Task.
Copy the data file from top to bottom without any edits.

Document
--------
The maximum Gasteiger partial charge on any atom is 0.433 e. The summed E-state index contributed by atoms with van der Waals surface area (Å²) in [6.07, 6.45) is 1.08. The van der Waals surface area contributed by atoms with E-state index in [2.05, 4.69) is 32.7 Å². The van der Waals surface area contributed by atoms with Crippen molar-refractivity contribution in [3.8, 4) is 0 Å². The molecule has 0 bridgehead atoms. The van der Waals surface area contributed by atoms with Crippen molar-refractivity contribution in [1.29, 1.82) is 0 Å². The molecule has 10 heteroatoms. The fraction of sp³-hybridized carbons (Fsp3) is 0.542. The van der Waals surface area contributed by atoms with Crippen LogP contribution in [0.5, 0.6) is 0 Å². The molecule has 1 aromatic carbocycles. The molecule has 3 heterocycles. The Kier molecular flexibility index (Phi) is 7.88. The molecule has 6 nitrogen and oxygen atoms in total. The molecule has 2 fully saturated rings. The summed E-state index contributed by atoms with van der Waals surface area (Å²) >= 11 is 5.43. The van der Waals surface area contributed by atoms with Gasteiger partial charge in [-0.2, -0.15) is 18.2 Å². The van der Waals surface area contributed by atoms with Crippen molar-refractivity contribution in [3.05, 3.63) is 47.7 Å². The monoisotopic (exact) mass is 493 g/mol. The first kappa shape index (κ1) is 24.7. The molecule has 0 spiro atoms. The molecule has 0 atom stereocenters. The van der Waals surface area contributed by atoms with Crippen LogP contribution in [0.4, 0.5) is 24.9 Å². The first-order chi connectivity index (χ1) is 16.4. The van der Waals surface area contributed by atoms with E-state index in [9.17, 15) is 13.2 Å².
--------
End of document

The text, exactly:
The maximum Gasteiger partial charge on any atom is 0.433 e. The summed E-state index contributed by atoms with van der Waals surface area (Å²) in [6.07, 6.45) is 1.08. The van der Waals surface area contributed by atoms with E-state index in [2.05, 4.69) is 32.7 Å². The van der Waals surface area contributed by atoms with Crippen molar-refractivity contribution in [3.8, 4) is 0 Å². The molecule has 0 bridgehead atoms. The van der Waals surface area contributed by atoms with Crippen molar-refractivity contribution in [1.29, 1.82) is 0 Å². The molecule has 10 heteroatoms. The fraction of sp³-hybridized carbons (Fsp3) is 0.542. The van der Waals surface area contributed by atoms with Crippen LogP contribution in [0.5, 0.6) is 0 Å². The molecule has 1 aromatic carbocycles. The molecule has 3 heterocycles. The Kier molecular flexibility index (Phi) is 7.88. The molecule has 6 nitrogen and oxygen atoms in total. The molecule has 2 fully saturated rings. The summed E-state index contributed by atoms with van der Waals surface area (Å²) >= 11 is 5.43. The van der Waals surface area contributed by atoms with Gasteiger partial charge in [-0.2, -0.15) is 18.2 Å². The van der Waals surface area contributed by atoms with Crippen molar-refractivity contribution in [3.05, 3.63) is 47.7 Å². The monoisotopic (exact) mass is 493 g/mol. The first kappa shape index (κ1) is 24.7. The molecule has 0 spiro atoms. The molecule has 0 atom stereocenters. The van der Waals surface area contributed by atoms with Crippen LogP contribution in [0.4, 0.5) is 24.9 Å². The first-order chi connectivity index (χ1) is 16.4. The van der Waals surface area contributed by atoms with E-state index in [9.17, 15) is 13.2 Å².